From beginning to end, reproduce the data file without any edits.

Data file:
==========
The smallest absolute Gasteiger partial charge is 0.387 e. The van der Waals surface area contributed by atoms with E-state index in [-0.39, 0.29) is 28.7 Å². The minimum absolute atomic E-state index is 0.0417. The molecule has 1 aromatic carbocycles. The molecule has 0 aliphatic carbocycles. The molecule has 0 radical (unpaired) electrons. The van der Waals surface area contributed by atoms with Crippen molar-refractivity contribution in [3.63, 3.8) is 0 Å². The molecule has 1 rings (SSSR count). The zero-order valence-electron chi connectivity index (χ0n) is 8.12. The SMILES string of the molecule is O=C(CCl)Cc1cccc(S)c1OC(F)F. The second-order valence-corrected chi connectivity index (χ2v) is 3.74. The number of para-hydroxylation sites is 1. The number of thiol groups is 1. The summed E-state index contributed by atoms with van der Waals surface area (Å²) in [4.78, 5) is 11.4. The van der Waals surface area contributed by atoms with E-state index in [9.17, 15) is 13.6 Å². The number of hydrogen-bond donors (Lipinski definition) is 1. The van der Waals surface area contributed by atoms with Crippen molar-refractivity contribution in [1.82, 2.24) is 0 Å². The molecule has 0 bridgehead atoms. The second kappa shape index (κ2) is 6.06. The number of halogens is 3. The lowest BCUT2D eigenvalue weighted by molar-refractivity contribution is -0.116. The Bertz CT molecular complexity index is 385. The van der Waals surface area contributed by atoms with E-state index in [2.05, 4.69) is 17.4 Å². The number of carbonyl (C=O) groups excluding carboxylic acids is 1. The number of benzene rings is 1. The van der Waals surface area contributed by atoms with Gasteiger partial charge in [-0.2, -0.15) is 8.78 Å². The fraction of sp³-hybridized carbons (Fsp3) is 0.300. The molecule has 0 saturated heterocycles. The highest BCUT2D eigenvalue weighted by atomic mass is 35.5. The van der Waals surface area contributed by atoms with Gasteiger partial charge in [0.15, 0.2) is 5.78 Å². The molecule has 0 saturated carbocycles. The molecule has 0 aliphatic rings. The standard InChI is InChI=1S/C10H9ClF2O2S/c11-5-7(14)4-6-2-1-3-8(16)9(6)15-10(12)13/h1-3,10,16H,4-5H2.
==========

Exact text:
The smallest absolute Gasteiger partial charge is 0.387 e. The van der Waals surface area contributed by atoms with E-state index in [-0.39, 0.29) is 28.7 Å². The minimum absolute atomic E-state index is 0.0417. The molecule has 1 aromatic carbocycles. The molecule has 0 aliphatic carbocycles. The molecule has 0 radical (unpaired) electrons. The van der Waals surface area contributed by atoms with Crippen molar-refractivity contribution in [3.63, 3.8) is 0 Å². The molecule has 1 rings (SSSR count). The zero-order valence-electron chi connectivity index (χ0n) is 8.12. The SMILES string of the molecule is O=C(CCl)Cc1cccc(S)c1OC(F)F. The second-order valence-corrected chi connectivity index (χ2v) is 3.74. The number of para-hydroxylation sites is 1. The number of thiol groups is 1. The summed E-state index contributed by atoms with van der Waals surface area (Å²) in [4.78, 5) is 11.4. The van der Waals surface area contributed by atoms with E-state index in [9.17, 15) is 13.6 Å². The number of hydrogen-bond donors (Lipinski definition) is 1. The van der Waals surface area contributed by atoms with Crippen molar-refractivity contribution in [1.82, 2.24) is 0 Å². The molecule has 0 bridgehead atoms. The second kappa shape index (κ2) is 6.06. The number of halogens is 3. The lowest BCUT2D eigenvalue weighted by molar-refractivity contribution is -0.116. The Bertz CT molecular complexity index is 385. The van der Waals surface area contributed by atoms with E-state index in [2.05, 4.69) is 17.4 Å². The number of carbonyl (C=O) groups excluding carboxylic acids is 1. The number of benzene rings is 1. The van der Waals surface area contributed by atoms with Gasteiger partial charge in [-0.2, -0.15) is 8.78 Å². The fraction of sp³-hybridized carbons (Fsp3) is 0.300. The molecule has 0 saturated heterocycles. The highest BCUT2D eigenvalue weighted by atomic mass is 35.5. The van der Waals surface area contributed by atoms with Gasteiger partial charge in [0.15, 0.2) is 5.78 Å². The molecule has 0 saturated carbocycles. The molecule has 0 aliphatic rings. The standard InChI is InChI=1S/C10H9ClF2O2S/c11-5-7(14)4-6-2-1-3-8(16)9(6)15-10(12)13/h1-3,10,16H,4-5H2.